I was not very clear in my posting. My policy had a small "loss" re-imbursement amount. Which was death of horse. The "aftercare" was after death. I had a specialized hauler (gentle - dignified removal), then she was cremated, ashes spread at sea with a small amount sent back to me in a custom hand crafted urn which looks like a treasure box.
sorry back to topic.

DW Paradas Gem & Sammy too

Together forever & forever in my heart.

Mi Reagal Dream, RVA Dream Deelite and TLF Adamas


#26 Jada

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Posted 04 May 2012 - 04:52 PM

I would say insure at least for mortality. It wouldn't be much extra if you insure both horses on the same policy.
~Jackie~
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#27 Slide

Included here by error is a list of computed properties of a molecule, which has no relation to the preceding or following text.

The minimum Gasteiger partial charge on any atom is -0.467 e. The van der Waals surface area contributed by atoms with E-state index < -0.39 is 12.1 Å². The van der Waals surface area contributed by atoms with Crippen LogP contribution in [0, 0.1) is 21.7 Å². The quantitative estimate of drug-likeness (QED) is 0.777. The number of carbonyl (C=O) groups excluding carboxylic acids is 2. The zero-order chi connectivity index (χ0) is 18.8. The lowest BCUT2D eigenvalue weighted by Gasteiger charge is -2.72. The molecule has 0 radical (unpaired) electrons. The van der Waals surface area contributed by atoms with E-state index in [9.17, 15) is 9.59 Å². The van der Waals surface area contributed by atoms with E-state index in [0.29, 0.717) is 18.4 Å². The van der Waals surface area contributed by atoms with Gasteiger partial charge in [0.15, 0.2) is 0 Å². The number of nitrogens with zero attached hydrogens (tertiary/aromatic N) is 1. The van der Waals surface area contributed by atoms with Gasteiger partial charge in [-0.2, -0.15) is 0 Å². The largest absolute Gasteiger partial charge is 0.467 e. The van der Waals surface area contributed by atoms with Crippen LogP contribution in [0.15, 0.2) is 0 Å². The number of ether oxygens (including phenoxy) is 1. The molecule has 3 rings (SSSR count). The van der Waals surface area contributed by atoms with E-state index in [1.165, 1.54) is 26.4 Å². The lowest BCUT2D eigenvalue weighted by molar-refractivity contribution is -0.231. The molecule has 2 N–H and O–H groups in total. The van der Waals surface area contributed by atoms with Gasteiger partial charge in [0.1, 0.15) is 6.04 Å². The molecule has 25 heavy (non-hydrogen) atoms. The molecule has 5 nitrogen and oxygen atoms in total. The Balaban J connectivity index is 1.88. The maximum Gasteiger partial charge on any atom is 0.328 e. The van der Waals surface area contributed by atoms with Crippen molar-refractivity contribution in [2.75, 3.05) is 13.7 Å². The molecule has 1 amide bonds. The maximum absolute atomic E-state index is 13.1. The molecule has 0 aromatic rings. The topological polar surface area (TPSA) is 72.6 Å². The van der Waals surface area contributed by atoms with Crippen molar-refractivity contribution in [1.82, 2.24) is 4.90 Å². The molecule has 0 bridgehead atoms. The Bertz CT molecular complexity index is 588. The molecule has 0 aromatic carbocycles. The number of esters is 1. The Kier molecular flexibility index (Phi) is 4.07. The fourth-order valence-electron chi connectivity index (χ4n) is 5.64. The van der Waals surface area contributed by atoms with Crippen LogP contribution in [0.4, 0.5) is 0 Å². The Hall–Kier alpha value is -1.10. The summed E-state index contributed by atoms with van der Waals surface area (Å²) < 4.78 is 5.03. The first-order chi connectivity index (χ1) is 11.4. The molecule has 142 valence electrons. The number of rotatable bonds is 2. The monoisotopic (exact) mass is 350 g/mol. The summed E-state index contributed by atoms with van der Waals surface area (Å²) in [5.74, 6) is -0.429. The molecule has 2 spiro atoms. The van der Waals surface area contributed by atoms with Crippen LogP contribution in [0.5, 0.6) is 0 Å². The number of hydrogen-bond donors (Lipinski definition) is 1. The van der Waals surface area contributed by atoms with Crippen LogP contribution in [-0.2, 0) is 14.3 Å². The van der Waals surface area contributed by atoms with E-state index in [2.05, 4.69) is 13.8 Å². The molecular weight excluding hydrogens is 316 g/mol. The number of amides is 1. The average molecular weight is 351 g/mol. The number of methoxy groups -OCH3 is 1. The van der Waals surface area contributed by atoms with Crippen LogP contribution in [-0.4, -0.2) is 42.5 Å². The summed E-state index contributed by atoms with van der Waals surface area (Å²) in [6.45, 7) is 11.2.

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Posted 04 May 2012 - 07:55 PM

I would say insure at least for mortality. It wouldn't be much extra if you insure both horses on the same policy.


There are herd policies, but I haven't dealt with them. In my experience, each horse gets its own policy unless it's a liability policy. Liability policies usually include a number of horses before the premiums start going up.

Just for everyone's information... If you are insuring older horses for mortality, the policies usually cover "named perils" i.e. lightning is a peril and the policy might cover death by lightning strike but not death from medical conditions.

#28 siiamese

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Posted 04 May 2012 - 10:40 PM

so - after reading all of this - and having two special young show horses that seem to be destined to do a lot of traveling - I decided to insure the pair for mortality and loss of use. not really very expensive at all; I spent about $750 total. somehow I have a sense of relief now that I have done this. so thanks for bringing up & discussing such a good topic